Paul's Online Notes
Paul's Online Notes
Home / Calculus I / Applications of Derivatives / L'Hospital's Rule and Indeterminate Forms
Show Mobile Notice Show All Notes Hide All Notes
Mobile Notice
You appear to be on a device with a "narrow" screen width (i.e. you are probably on a mobile phone). Due to the nature of the mathematics on this site it is best views in landscape mode. If your device is not in landscape mode many of the equations will run off the side of your device (should be able to scroll to see them) and some of the menu items will be cut off due to the narrow screen width.

Section 4-10 : L'Hospital's Rule and Indeterminate Forms

8. Use L’Hospital’s Rule to evaluate \(\mathop {\lim }\limits_{w \to {0^ + }} \left[ {{w^2}\ln \left( {4{w^2}} \right)} \right]\).

Show All Steps Hide All Steps

Start Solution

The first thing to notice here is that is not in a form that allows L’Hospital’s Rule. L’Hospital’s Rule only works on a certain class of rational functions and this is clearly not a rational function.

Note however that it is in the following indeterminate form,

\[{\mbox{as}}\,\,\,w \to {0^ + }\hspace{0.5in}{w^2}\ln \left( {4{w^2}} \right) \to \left( 0 \right)\left( { - \infty } \right)\]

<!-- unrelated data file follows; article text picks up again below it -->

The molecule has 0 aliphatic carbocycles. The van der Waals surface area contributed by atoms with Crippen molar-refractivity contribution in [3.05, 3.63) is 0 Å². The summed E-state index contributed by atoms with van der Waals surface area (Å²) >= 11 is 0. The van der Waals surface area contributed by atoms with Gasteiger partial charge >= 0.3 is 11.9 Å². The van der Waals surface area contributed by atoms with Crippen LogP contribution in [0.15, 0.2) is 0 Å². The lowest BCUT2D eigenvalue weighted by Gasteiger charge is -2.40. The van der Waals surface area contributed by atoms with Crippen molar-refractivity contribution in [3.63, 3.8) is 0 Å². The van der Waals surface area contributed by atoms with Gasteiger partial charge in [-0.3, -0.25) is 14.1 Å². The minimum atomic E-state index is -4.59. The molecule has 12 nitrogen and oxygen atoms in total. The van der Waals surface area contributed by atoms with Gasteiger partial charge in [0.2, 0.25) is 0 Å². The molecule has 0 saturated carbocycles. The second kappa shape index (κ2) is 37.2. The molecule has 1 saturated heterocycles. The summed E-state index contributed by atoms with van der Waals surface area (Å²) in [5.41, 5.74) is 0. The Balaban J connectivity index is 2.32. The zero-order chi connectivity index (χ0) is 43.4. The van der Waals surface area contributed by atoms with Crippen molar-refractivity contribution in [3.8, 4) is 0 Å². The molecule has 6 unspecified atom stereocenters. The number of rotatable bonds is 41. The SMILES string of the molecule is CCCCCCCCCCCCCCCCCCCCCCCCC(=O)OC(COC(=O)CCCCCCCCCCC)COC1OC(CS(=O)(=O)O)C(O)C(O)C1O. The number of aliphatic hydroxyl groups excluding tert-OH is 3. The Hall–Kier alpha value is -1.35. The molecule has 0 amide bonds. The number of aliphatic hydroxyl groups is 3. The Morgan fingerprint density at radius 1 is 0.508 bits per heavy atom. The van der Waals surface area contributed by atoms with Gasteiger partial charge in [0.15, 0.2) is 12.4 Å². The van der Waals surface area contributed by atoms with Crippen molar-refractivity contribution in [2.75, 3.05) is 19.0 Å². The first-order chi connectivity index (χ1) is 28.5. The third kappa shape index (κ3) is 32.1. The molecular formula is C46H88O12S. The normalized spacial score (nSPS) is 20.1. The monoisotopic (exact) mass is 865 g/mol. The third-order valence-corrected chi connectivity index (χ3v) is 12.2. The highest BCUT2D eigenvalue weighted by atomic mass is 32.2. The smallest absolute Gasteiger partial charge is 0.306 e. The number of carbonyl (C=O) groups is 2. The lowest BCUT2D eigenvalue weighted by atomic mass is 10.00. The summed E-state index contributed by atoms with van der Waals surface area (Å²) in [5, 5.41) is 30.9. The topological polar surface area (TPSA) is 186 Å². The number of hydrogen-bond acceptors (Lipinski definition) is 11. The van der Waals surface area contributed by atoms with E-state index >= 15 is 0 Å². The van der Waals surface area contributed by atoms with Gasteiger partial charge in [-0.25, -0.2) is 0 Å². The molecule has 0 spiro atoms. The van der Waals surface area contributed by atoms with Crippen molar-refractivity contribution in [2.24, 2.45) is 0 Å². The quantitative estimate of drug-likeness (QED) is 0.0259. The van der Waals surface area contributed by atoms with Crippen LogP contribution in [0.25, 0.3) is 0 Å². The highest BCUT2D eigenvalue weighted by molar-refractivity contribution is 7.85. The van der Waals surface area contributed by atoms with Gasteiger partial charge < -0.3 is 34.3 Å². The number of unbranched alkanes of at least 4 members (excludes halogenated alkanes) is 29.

and as we discussed in the notes for this section we can always turn this kind of indeterminate form into a rational expression that will allow L’Hospital’s Rule to be applied.

Show Step 2

The real question is do we move the first term or the second term to the denominator. From the looks of things, it appears that it would be best to move the first term to the denominator.

\[\mathop {\lim }\limits_{w \to {0^ + }} \left[ {{w^2}\ln \left( {4{w^2}} \right)} \right] = \mathop {\lim }\limits_{w \to {0^ + }} \frac{{\ln \left( {4{w^2}} \right)}}{{{}^{1}/{}_{{{w^2}}}}}\]

Notice as well that,

\[{\mbox{as}}\,\,\,w \to {0^ + }\hspace{0.5in}\frac{{\ln \left( {4{w^2}} \right)}}{{{}^{1}/{}_{{{w^2}}}}} \to \frac{{ - \infty }}{\infty }\]

and we can use L’Hospital’s Rule on this.

Show Step 3

Applying L’Hospital’s Rule gives,

\[\mathop {\lim }\limits_{w \to {0^ + }} \left[ {{w^2}\ln \left( {4{w^2}} \right)} \right] = \mathop {\lim }\limits_{w \to {0^ + }} \frac{{\ln \left( {4{w^2}} \right)}}{{{}^{1}/{}_{{{w^2}}}}} = \mathop {\lim }\limits_{w \to {0^ + }} \frac{{{}^{2}/{}_{w}}}{{ - {}^{2}/{}_{{{w^3}}}}}\]

Can you see why we chose to move the first term to the denominator? Moving the logarithm would have left us with a very messy derivative to take! It might have ended up working okay for us, but the work would be greatly increased.

Show Step 4

Do not forget to simplify after we’ve taken the derivative. This problem becomes very simple if we do that. In fact, it is the only way to actually get an answer for this problem. If we do not simplify will get stuck in a never-ending chain of infinity divided by infinity forms no matter how many times we apply L’Hospital’s Rule.

\[\mathop {\lim }\limits_{w \to {0^ + }} \left[ {{w^2}\ln \left( {4{w^2}} \right)} \right] = \mathop {\lim }\limits_{w \to {0^ + }} \frac{{\ln \left( {4{w^2}} \right)}}{{{}^{1}/{}_{{{w^2}}}}} = \mathop {\lim }\limits_{w \to {0^ + }} \left( { - {w^2}} \right) = \require{bbox} \bbox[2pt,border:1px solid black]{0}\]